“There are countless passages of asinine periphrasis: ‘The accelerant enzymes her image infuses in Bob create a chemical cocktail he can only counter with self-preservational condescension.’ As these examples suggest, the book is only intermittently comprehensible.” — James Marriott, The Times (London), 7 Apr. 2018

“Literary translation is challenging, and tends to work best when the translator has recourse to the amplifying and telescoping powers of periphrasis, poetic license, and, if it comes to it, a discreet footnote here or there. Few of these tools are at the disposal of the cinematic translator.” — Elias Muhanna, The New Yorker, 30 May 2014

I need this on a T-shirt and visible at all times.

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Guberspace

[Eugene Volokh] Guberspace:

From Ted Byfield (@tbfld):

If [Norbert Wiener, who is credited with the term “cybernetics,”] had relied on Latin (gubernaculum) rather than Greek (κυβερνητική) to name we’d be in guberspace right now.

Thanks to Prof. Jonathan Weinberg for the pointer.

(Via The Volokh Conspiracy)

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The Mother of All Hot Wheels Tracks

The Mother of All Hot Wheels Tracks:

My eight year old would lose his mind if we had this Hot Wheels Track in our house.

(Via swissmiss)

My eight-year-old self would also lose his mind. My siblings and I played Hot Wheels often and with enthusiasm.

I vaguely remember borrowing track from friends when we lived in southwest Michigan. For one all too brief weekend we had an epic track.

Good times!

Hmmm. My current-year-old self kind of wants this now, too.

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Conan O’Brien arrives in Japan

Conan O’Brien arrives in Japan:

Ever since American late night talk show host Conan O’Brien announced he would be coming to Japan to visit Conan Town, we’ve been counting down the days to his arrival, eager to see what type of shenanigans he would get up to during his stay.

As it turns out, we didn’t have to wait long as Conan wasted no time in heading out to meet the locals on his first day in Japan, and his first port of call was Tokyo’s fashionable Harajuku district, where he made friends with the locals and filmed this short clip for his 28.5 million followers on Twitter.

Screen Shot 2018-09-04 at 7.10.21.png

Not long after posting this message to his fans, and to his friends in Tottori Prefecture’s Conan Town, who are bracing themselves for the approaching typhoon, the talk show host suddenly appeared in a more colorful outfit.

Screen Shot 2018-09-04 at 7.11.12.png

Aaron Bleyaert, known for playing video games on TV with Conan during the show’s “Clueless Gamer” segment, also films Facebook Live videos when Conan travels abroad. On Monday, he filmed a new video showing Conan and his team navigating Harajuku’s notoriously crowded Takeshita Street.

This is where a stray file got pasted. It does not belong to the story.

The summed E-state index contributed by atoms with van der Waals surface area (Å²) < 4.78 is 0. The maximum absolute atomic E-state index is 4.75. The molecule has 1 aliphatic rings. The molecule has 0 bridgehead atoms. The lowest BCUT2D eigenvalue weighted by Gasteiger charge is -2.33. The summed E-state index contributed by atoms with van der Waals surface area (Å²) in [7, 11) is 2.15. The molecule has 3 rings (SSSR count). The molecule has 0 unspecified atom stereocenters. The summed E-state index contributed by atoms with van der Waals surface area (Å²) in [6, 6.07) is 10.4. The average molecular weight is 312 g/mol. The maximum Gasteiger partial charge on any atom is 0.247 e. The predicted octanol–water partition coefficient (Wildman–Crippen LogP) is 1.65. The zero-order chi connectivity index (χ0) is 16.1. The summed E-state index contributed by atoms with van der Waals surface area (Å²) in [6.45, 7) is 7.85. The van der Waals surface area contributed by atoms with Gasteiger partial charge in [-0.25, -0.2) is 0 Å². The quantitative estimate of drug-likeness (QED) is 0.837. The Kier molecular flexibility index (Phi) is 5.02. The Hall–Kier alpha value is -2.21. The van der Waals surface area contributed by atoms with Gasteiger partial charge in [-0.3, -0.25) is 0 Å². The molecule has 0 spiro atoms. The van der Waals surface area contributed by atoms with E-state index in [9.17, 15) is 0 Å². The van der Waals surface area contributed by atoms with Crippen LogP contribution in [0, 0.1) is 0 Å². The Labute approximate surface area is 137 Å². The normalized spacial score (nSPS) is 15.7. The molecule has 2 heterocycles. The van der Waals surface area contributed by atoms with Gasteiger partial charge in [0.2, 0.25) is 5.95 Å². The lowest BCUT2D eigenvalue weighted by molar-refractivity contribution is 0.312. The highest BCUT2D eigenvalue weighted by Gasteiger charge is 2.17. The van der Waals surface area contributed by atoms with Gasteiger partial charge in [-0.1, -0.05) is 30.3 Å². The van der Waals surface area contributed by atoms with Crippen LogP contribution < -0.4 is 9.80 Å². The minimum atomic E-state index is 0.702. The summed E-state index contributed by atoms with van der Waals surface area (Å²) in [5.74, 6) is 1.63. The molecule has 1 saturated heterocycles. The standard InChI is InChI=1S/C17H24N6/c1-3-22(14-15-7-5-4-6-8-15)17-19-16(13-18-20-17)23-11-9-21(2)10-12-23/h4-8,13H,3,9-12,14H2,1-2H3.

As well as rubbing shoulders with Japanese locals, Conan bumped into some fans from around the world during his stroll through the district.

Screen Shot 2018-09-04 at 7.12.53.png

After stopping to take photos with fans, Conan then met up with some of Harajuku’s most colorful fashionistas, who took him to the Kawaii Monster Cafe nearby.

▼ Pictured below, from left to right: Miochin, Conan, Sebastian Masuda, and Kanata.

Screen Shot 2018-09-04 at 7.13.42.png

While Conan was keen to immerse himself in Harajuku’s kawaii culture, this is just the start of many adventures for him and his team, who are due to visit the mayor of Hokue to collect their $3 trillion later this week. Let’s just hope the approaching typhoon doesn’t get in their way.

Source: Facebook/@teamcoco

 

© SoraNews24

(Via Japan Today)

I’ve been sharing this story with a friend & colleague. He gets a bigger kick out of the story than me, I think.

Check out the following for the history:

…  more stories from SoraNews24.

Mayor of Japan’s Conan Town to Conan O’Brien “If you want the money, come visit”【Video】

Conan O’Brien announces trip to Japan in negotiation over rural Tottori Prefecture’s Conan Town

 

Conan O’Brien lays out his case that anime’s Detective Conan is just a copy of him【Video】

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Podcast #437: Don’t Make Me Pull Over! A History of the Road Trip

Podcast #437: Don’t Make Me Pull Over! A History of the Road Trip:

If you grew up in America in the 1970s and 80s, a vacation with your family likely involved piling in a car with your parents and siblings and being stuck with them for eight or more hours on the open road with little other than each other to keep yourselves entertained and sane. Entire movies were made about The Great American Road Trip. Yet this world has slowly faded away without our hardly noticing thanks to cheaper airfare and advances in technology and convenience.

My guest today set out to document what he calls the Golden Age of Road Tripping before it vanishes from our collective memory. His name his Rich Ratay and in his book Don’t Make Me Pull Over! he walks readers through the history of the American family road trip. Today on the show, Rich and I discuss how it was actually bicycles that kickstarted America’s interstate highway system, when automotive road tripping really started taking off, and all the iconic businesses that built up around the nation’s new pastime, including Stuckey’s convenience stores, motels, and attractions like the world’s largest frying pan. Along the way, Rich shares stories from his family road trips growing up as a kid, particularly his memories of his dad taking on the role of leader, protector, and refueling-stop-minimizer during their expeditions. We end our conversation discussing the decline of the family road trip, what we miss out on when we take a plane to our destination, and why Millennial parents are ushering in the return of road trips to American culture.

This episode is definitely a nice drive down memory lane, and great one to listen to as you hit the open road.

Show Highlights

  • When and why did Americans start building cross-state and cross-country roads? 
  • What was the first transcontinental highway? 
  • When did American families start taking to the roads for vacations?
  • How was the road trip executed before gas stations, roadside restaurants, etc.?
  • How was that infrastructure implemented? 
  • The ways in which the interstate highway system fundamentally changed America
  • The rise and fall of Stuckey’s (and other roadside stands and diners) 
  • On running out of gas and driving on fumes 
  • The role of Mom and Dad in the dynamics of a road trip 
  • How roadside attractions sprung up 
  • How road trippers used to entertain themselves in the car 
  • What caused the decline of the great American road trip?
  • Why young millennial parents are bringing back the road trip 

(Via The Art of Manliness)

For my Japanese friends who marvel at my stories of road tripping with my family as a son and as a dad, check this show out.

I am disappointed there was not more mention of the Lincoln and Dixie Highways. Route 66 is OK, if you’re into that sort of thing.